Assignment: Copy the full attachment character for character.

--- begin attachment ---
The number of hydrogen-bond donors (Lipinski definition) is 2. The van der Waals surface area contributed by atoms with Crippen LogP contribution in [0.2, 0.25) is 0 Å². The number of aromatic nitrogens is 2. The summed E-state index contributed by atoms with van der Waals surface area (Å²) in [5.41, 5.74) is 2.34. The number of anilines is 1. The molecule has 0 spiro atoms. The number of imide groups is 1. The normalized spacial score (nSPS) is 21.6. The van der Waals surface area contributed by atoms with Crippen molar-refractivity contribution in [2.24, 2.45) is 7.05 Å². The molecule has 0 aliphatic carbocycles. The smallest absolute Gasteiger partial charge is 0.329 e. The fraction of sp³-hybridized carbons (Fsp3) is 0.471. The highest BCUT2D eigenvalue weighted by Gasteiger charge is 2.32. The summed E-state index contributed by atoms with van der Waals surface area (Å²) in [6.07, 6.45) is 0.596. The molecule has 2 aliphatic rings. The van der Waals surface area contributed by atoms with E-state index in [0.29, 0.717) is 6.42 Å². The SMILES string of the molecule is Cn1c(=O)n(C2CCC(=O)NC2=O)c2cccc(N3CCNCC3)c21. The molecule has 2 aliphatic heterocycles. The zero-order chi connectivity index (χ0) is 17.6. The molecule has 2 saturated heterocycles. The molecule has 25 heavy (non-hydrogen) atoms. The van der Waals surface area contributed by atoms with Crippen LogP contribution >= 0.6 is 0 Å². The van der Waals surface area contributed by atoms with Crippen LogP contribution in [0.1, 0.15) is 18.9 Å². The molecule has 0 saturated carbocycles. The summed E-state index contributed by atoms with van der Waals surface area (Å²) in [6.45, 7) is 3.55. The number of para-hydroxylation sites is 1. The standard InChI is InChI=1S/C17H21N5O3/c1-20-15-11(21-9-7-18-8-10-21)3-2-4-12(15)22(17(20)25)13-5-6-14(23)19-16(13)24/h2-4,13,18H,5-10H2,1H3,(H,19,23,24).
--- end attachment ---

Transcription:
The number of hydrogen-bond donors (Lipinski definition) is 2. The van der Waals surface area contributed by atoms with Crippen LogP contribution in [0.2, 0.25) is 0 Å². The number of aromatic nitrogens is 2. The summed E-state index contributed by atoms with van der Waals surface area (Å²) in [5.41, 5.74) is 2.34. The number of anilines is 1. The molecule has 0 spiro atoms. The number of imide groups is 1. The normalized spacial score (nSPS) is 21.6. The van der Waals surface area contributed by atoms with Crippen molar-refractivity contribution in [2.24, 2.45) is 7.05 Å². The molecule has 0 aliphatic carbocycles. The smallest absolute Gasteiger partial charge is 0.329 e. The fraction of sp³-hybridized carbons (Fsp3) is 0.471. The highest BCUT2D eigenvalue weighted by Gasteiger charge is 2.32. The summed E-state index contributed by atoms with van der Waals surface area (Å²) in [6.07, 6.45) is 0.596. The molecule has 2 aliphatic rings. The van der Waals surface area contributed by atoms with E-state index in [0.29, 0.717) is 6.42 Å². The SMILES string of the molecule is Cn1c(=O)n(C2CCC(=O)NC2=O)c2cccc(N3CCNCC3)c21. The molecule has 2 aliphatic heterocycles. The zero-order chi connectivity index (χ0) is 17.6. The molecule has 2 saturated heterocycles. The molecule has 25 heavy (non-hydrogen) atoms. The van der Waals surface area contributed by atoms with Crippen LogP contribution >= 0.6 is 0 Å². The van der Waals surface area contributed by atoms with Crippen LogP contribution in [0.1, 0.15) is 18.9 Å². The molecule has 0 saturated carbocycles. The summed E-state index contributed by atoms with van der Waals surface area (Å²) in [6.45, 7) is 3.55. The number of para-hydroxylation sites is 1. The standard InChI is InChI=1S/C17H21N5O3/c1-20-15-11(21-9-7-18-8-10-21)3-2-4-12(15)22(17(20)25)13-5-6-14(23)19-16(13)24/h2-4,13,18H,5-10H2,1H3,(H,19,23,24).